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Central venous oxygenation: when physiology explains apparent discrepancies.

Squara P - Crit Care (2014)

Bottom Line: Although it is the task of experts to suggest clear and simple guidelines, there is a risk of reducing critical care to these simple recommendations.This explains the discordant results observed in large studies where cardiac output was increased up to predetermined S(c)vO2 thresholds following arterial oxygen hemoglobin saturation, total body oxygen consumption needs and hemoglobin optimization.Although a systematic S(c)vO2 goal-oriented protocol can be statistically profitable before ICU admission, appropriate intensive care mandates determination of the best compromise between S(c)vO2 and its four components, taking into account the specific constraints of each individual patient.

View Article: PubMed Central - PubMed

ABSTRACT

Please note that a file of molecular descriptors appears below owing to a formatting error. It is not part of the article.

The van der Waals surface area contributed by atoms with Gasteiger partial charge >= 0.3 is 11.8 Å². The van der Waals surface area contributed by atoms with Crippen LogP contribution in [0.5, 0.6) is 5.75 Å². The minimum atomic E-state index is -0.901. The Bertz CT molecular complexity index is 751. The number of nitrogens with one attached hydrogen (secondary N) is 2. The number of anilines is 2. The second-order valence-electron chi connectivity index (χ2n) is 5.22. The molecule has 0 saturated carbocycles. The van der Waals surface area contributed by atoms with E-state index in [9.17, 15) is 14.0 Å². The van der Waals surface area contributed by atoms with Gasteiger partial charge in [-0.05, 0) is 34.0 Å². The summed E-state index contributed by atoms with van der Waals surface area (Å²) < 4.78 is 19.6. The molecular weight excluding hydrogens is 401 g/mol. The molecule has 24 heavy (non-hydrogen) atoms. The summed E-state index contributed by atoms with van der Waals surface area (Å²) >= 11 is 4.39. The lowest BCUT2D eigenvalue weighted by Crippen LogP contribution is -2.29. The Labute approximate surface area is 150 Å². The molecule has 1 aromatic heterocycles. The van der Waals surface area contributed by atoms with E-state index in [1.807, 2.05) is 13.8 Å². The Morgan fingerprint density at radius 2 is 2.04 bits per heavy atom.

Central venous oxygen saturation (ScvO2) >70% or mixed venous oxygen saturation (SvO2) >65% is recommended for both septic and non-septic patients. Although it is the task of experts to suggest clear and simple guidelines, there is a risk of reducing critical care to these simple recommendations. This article reviews the basic physiological and pathological features as well as the metrological issues that provide clear evidence that SvO2 and ScvO2 are adaptative variables with large inter-patient variability. This variability is exemplified in a modeled population of 1,000 standard ICU patients and in a real population of 100 patients including 15,860 measurements. In these populations, it can be seen how optimizing one to three of the four S(c)vO2 components homogenized the patients and yields a clear dependency with the fourth one. This explains the discordant results observed in large studies where cardiac output was increased up to predetermined S(c)vO2 thresholds following arterial oxygen hemoglobin saturation, total body oxygen consumption needs and hemoglobin optimization. Although a systematic S(c)vO2 goal-oriented protocol can be statistically profitable before ICU admission, appropriate intensive care mandates determination of the best compromise between S(c)vO2 and its four components, taking into account the specific constraints of each individual patient.